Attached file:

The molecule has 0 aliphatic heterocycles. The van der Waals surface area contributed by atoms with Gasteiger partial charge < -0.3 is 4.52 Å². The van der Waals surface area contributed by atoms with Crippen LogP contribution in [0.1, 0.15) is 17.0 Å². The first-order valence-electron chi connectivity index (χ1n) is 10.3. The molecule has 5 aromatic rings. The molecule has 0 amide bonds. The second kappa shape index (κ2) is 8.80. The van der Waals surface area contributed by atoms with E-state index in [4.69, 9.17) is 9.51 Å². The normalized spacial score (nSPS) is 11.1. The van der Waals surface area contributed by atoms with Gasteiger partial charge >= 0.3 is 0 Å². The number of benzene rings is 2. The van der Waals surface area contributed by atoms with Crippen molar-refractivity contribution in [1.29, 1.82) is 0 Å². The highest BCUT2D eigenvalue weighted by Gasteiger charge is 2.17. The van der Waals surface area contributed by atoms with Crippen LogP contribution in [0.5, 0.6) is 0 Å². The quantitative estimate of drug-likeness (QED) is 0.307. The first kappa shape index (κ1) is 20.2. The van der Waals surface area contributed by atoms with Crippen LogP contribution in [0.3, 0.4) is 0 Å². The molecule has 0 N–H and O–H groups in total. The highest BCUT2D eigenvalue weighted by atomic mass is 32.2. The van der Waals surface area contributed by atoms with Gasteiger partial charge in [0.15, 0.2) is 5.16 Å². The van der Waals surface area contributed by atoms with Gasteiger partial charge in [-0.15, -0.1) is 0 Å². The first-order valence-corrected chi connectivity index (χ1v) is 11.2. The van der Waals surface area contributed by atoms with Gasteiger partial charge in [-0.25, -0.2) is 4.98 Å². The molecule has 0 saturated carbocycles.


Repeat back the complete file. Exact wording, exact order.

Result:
The molecule has 0 aliphatic heterocycles. The van der Waals surface area contributed by atoms with Gasteiger partial charge < -0.3 is 4.52 Å². The van der Waals surface area contributed by atoms with Crippen LogP contribution in [0.1, 0.15) is 17.0 Å². The first-order valence-electron chi connectivity index (χ1n) is 10.3. The molecule has 5 aromatic rings. The molecule has 0 amide bonds. The second kappa shape index (κ2) is 8.80. The van der Waals surface area contributed by atoms with E-state index in [4.69, 9.17) is 9.51 Å². The normalized spacial score (nSPS) is 11.1. The van der Waals surface area contributed by atoms with Gasteiger partial charge >= 0.3 is 0 Å². The number of benzene rings is 2. The van der Waals surface area contributed by atoms with Crippen molar-refractivity contribution in [1.29, 1.82) is 0 Å². The highest BCUT2D eigenvalue weighted by Gasteiger charge is 2.17. The van der Waals surface area contributed by atoms with Crippen LogP contribution in [0.5, 0.6) is 0 Å². The quantitative estimate of drug-likeness (QED) is 0.307. The first kappa shape index (κ1) is 20.2. The van der Waals surface area contributed by atoms with Crippen LogP contribution in [0.3, 0.4) is 0 Å². The molecule has 0 N–H and O–H groups in total. The highest BCUT2D eigenvalue weighted by atomic mass is 32.2. The van der Waals surface area contributed by atoms with Gasteiger partial charge in [0.15, 0.2) is 5.16 Å². The van der Waals surface area contributed by atoms with Gasteiger partial charge in [-0.15, -0.1) is 0 Å². The first-order valence-corrected chi connectivity index (χ1v) is 11.2. The van der Waals surface area contributed by atoms with Gasteiger partial charge in [-0.25, -0.2) is 4.98 Å². The molecule has 0 saturated carbocycles.